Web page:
metaphor: symbolism, nonliterality, figurativeness, imagery, imagination
falsehood: imaginativeness, invention, imagination
exaggeration: flight of fancy, stretch of the imagination, imagination
cunning: resourcefulness, inventiveness, ingenuity, imagination

PSYCHOLOGY

Imagination

Imagination, conscious mental process of producing ideas or images of objects, events, relations, qualities, or processes never before experienced or perceived. Imagination, perception (conscious combination of sensory impressions of external objects and events), and memory (recall of previous experiences) are similar mental processes. The present definition of imagination excludes and contrasts with that of memory, as the concept of forming something new contrasts with that of reviving something old. Psychologists occasionally distinguish between imagination that is passive, or reproductive, by which images originally perceived by the senses are produced mentally, and imagination that is active, constructive, or creative, by which the mind produces images of events or objects that are either little related or unrelated to past and present reality.

Knowingness

know·ing

know·ing (nōʹĭng) adjective

1.     Possessing knowledge, information, or understanding. See synonyms at intelligent.

2.     Showing clever awareness and resourcefulness; shrewd.

3.     Suggestive of secret or private knowledge: a knowing glance.

4.     Deliberate; conscious: a knowing attempt to defraud.

– knowʹing·ly adverb
– knowʹing·ness noun

in·tu·i·tion

in·tu·i·tion (ĭn´t-ĭshʹən, -ty-) noun

1.     a. The act or faculty of knowing or sensing without the use of rational processes; immediate cognition. See synonyms at reason.  b. Knowledge gained by the use of this faculty; a perceptive insight.

2.     A sense of something not evident or deducible; an impression.

[Middle English intuicioun, insight, from Late Latin intuitiō, intuitiōn-, a looking at, from Latin intuitus, a look from past participle of intuērī, to look at, contemplate : in-, on. See in-2 + tuērī, to look at.]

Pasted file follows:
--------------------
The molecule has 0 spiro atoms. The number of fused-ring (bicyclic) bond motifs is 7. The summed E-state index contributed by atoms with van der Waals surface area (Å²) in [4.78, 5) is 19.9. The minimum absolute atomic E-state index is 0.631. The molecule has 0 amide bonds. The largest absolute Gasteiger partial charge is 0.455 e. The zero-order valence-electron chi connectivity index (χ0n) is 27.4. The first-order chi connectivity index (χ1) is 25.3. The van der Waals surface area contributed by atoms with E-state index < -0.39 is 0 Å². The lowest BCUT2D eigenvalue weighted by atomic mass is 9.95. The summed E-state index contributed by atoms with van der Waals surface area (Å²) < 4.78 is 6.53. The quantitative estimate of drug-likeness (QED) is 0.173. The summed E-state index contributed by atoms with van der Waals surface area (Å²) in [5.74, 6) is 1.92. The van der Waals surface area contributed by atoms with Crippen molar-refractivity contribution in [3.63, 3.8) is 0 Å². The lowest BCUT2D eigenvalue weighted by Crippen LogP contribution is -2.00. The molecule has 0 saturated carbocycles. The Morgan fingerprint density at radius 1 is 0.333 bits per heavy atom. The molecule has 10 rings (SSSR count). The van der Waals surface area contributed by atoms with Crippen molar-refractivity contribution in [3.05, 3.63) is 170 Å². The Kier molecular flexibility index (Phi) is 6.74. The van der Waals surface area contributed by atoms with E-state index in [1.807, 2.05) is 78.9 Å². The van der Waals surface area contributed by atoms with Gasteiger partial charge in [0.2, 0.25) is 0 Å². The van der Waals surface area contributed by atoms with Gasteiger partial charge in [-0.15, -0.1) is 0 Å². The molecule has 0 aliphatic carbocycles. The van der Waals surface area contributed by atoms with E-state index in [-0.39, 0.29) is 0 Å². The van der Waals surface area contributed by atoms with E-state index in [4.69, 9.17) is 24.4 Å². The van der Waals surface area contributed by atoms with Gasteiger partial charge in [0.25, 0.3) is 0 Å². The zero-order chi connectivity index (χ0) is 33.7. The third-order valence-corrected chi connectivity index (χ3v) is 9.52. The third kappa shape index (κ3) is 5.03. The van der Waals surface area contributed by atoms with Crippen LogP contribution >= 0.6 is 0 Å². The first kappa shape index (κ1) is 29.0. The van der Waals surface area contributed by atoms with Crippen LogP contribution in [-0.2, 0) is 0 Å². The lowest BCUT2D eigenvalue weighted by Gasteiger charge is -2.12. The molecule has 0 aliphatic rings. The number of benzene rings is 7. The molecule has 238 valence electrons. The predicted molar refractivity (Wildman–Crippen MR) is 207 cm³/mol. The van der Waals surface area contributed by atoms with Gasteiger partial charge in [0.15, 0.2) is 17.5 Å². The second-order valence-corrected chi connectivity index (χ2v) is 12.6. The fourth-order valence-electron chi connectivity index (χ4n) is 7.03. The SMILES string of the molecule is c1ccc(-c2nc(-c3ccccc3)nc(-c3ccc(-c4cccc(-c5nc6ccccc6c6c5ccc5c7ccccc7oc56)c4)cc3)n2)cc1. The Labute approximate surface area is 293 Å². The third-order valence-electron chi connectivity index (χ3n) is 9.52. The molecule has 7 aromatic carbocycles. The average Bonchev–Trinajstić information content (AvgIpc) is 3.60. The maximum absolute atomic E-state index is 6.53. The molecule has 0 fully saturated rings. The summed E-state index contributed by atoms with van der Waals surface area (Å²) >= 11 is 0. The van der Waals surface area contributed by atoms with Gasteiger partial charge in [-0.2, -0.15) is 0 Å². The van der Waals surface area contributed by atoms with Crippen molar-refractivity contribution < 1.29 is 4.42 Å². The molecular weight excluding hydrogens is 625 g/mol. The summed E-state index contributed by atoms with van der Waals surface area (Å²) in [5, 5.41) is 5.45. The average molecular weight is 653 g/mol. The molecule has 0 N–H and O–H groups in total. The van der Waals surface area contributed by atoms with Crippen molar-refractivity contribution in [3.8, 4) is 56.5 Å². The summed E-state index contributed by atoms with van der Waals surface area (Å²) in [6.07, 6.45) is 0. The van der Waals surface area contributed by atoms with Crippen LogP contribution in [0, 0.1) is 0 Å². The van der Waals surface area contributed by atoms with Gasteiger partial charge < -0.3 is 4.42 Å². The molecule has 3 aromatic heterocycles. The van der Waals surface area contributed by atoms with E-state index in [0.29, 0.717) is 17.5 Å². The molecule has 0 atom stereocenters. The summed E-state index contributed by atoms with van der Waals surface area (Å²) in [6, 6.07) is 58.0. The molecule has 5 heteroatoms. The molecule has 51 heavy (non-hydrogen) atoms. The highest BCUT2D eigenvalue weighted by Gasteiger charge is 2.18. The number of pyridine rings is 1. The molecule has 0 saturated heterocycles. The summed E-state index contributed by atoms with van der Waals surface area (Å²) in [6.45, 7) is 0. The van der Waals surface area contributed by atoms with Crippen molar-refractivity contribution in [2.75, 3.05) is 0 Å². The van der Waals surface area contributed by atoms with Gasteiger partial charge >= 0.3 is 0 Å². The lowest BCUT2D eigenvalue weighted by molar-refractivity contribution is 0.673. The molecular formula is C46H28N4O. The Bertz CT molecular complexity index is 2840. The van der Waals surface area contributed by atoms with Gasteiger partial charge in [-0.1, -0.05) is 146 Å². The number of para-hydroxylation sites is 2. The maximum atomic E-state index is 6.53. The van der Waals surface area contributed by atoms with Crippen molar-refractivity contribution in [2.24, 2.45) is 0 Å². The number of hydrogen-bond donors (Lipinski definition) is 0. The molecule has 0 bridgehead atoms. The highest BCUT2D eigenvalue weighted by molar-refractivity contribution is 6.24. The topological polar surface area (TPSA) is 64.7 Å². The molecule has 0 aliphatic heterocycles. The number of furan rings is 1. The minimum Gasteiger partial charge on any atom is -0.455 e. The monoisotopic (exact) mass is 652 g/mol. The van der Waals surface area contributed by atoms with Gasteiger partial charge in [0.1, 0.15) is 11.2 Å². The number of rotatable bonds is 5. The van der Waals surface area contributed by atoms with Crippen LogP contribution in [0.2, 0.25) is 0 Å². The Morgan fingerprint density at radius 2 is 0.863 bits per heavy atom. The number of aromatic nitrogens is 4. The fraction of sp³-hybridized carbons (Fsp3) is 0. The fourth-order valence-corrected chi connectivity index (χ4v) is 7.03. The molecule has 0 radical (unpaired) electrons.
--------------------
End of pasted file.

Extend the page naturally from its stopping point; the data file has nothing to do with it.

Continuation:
– in´tu·iʹtion·al adjective
– in´tu·iʹtion·al·ly adverb

PHILOSOPHY

Intuition

Intuition, in philosophy, a form of knowledge or cognition independent of experience or reason. The intuitive faculty and intuitive knowledge are generally regarded as inherent qualities of the mind. The term has been used in different, sometimes opposing, senses by various writers and cannot be defined except with reference to its meaning in the writings of an individual philosopher. The concept of intuition arose from two sources: the mathematical idea of an axiom (a self-evident proposition that requires no proof) and the mystical idea of revelation (truth that surpasses the power of the intellect).

Intuition was important in Greek philosophy, particularly to Pythagoras, who was trained in mathematics. It was also important in much of Christian philosophy as one of the basic ways to know God. The philosophers who relied most on the idea of intuition were Baruch Spinoza, who believed it to be the highest form of knowledge; Immanuel Kant, who viewed it as the portion of a perception that is supplied by the mind itself; and Henri Bergson, who regarded it as the purest form of instinct, in contrast with intelligence.

intuition (noun)

intuition, instinct, association, Pavlovian response, automatic reaction, gut reaction, knee-jerk reaction, absence of thought
light of nature, sixth sense, extrasensory perception, ESP, psi, psi faculty
telepathy
insight, second sight, clairvoyance, psychics
id, subconscious, spirit
intuitiveness, direct apprehension, unmediated perception, a priori knowledge
divination, dowsing